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National Latino civil rights group files lawsuit over new Iowa voting law

The Republican measure, LULAC said in the lawsuit, imposes undue and unjustified burdens on minority, elderly and disabled voters.
Iowa Gov. Kim Reynolds updates the state's response to the coronavirus outbreak during a news conference on Sept. 29, 2020, in Johnston.
Iowa Gov. Kim Reynolds updates the state's response to the coronavirus outbreak during a news conference on Sept. 29, 2020, in Johnston.Charlie Neibergall / AP

DES MOINES, Iowa — An organization representing Iowa’s Latino population filed a lawsuit Tuesday challenging new restrictions on voting in the state, a day after Gov. Kim Reynolds signed the measure into law.

The League of United Latin American Citizens, represented by Washington-based voting rights lawyer Marc Elias, filed the lawsuit in state court in Des Moines.

The measure, which passed with only Republican votes in the Iowa Legislature, includes numerous changes to the state’s voting laws that Democrats and advocacy groups said will make it harder for minority, elderly and disabled voters to cast ballots.

Among the changes, the law shortens time for voters to cast mail ballots, reduces days voters can request a ballot and shortens the time polls are open on Election Day.

The lawsuit claims the new law, which Reynolds signed on Monday, creates an undue burden on the fundamental right to vote, citing numerous violations of voters’ constitutional rights.

The lawsuit claims none of the provisions of the new law will make elections more secure or increase public confidence in the electoral process. It said the law instead imposes undue and unjustified burdens on minority, elderly and disabled voters and those with chronic health conditions, who work multiple jobs, and who lack access to reliable transportation or consistent mail service. It claims the bill will suppress votes among those people.

"An exercise in voter suppression"

“This is because the bill is an exercise in voter suppression, one disguised as a solution for a problem that exists only in the fertile imaginations of its creators,” the lawsuit states.

LULAC spokesman Joe Henry said the group believes some of the new law’s provisions are targeted at young Hispanic voters who prefer to vote early due to work and transportation limitations. Henry said the law is the result of Republicans realizing that the Latino community is a growing voter population in the state which presents a potential threat to them winning elections.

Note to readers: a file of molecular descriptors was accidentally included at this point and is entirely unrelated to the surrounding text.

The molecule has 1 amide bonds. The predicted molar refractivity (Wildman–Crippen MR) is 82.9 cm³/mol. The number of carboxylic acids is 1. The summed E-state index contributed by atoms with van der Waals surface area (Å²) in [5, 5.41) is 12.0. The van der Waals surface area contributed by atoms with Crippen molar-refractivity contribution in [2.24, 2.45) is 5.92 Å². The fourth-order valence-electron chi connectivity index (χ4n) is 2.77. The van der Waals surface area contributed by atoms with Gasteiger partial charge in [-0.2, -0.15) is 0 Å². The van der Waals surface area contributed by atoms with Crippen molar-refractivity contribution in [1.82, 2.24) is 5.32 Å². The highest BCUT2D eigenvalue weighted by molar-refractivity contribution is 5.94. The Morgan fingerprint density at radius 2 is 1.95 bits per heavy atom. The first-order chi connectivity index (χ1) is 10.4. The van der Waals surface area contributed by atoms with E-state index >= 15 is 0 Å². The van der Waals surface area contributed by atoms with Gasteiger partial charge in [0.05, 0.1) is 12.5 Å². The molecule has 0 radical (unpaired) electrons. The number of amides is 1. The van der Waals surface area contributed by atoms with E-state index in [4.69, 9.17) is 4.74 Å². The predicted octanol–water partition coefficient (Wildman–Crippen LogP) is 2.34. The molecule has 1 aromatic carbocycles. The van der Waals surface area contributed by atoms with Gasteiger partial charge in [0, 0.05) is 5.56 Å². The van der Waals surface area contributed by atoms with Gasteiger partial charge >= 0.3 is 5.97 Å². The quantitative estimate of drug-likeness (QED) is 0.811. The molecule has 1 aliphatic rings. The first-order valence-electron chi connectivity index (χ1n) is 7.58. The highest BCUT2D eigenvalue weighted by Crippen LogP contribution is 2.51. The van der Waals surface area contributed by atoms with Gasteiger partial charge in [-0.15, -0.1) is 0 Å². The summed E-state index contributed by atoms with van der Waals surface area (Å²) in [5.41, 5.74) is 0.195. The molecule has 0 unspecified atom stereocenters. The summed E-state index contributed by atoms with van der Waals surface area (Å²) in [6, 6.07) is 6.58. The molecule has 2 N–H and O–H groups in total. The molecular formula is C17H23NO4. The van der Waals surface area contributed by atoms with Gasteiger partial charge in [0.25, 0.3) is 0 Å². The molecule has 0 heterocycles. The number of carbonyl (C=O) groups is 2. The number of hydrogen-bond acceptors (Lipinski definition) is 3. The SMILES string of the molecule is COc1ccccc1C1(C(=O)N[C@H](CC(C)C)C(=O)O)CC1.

“Clearly, they’re trying to knock out as many people as possible thinking that they’re going to be able to win future elections. We feel that they’re wrong and of course we also feel that it’s unconstitutional,” Henry said.

Republicans in the House and Senate quickly approved the changes over the opposition of all Democratic legislators. Republicans said the rules are needed to guard against voting fraud, though they noted Iowa has no history of election irregularities and that November’s election saw record turnout with no hint of problems in the state.

Reynolds said election integrity must be protected, claiming the law provides election officials with consistent parameters for Election Day, absentee voting and database maintenance.

Spokesmen for Reynolds did not immediately respond to a message.

Iowa House Speaker Pat Grassley and Senate Majority Leader Jack Whitver said in statements that they are confident the recently passed law will survive legal challenges.

“No amount of politically-motivated lawsuits backed by Washington liberal elites will stop Iowa House Republicans from working to ensure the integrity of our election system,” Grassley said.

“I am confident the new law will once again prevail in the courts, affirming our efforts to make it easy to vote but hard to cheat,” Whitver said.

A spokesman for Iowa Attorney General Tom Miller declined to comment. Miller is named as a defendant with Iowa Secretary of State Paul Pate.

Pate said in a statement that the job of election officials is to follow the laws passed by the legislature.

“My office will continue providing resources to help every eligible Iowan be a voter and understand any changes in election law. Our goal has always been to make it easy to vote, but hard to cheat,” he said.

Reynolds justified signing the bill with a statement saying: “All of these additional steps promote more transparency and accountability, giving Iowans even greater confidence to cast their ballot.”

Although there is no evidence of systematic fraud, lawmakers in 43 states are debating about 200 bills that would limit ballot access, according to the Brennan Center for Justice, a public policy group. Iowa was one of the first states to enact new laws.

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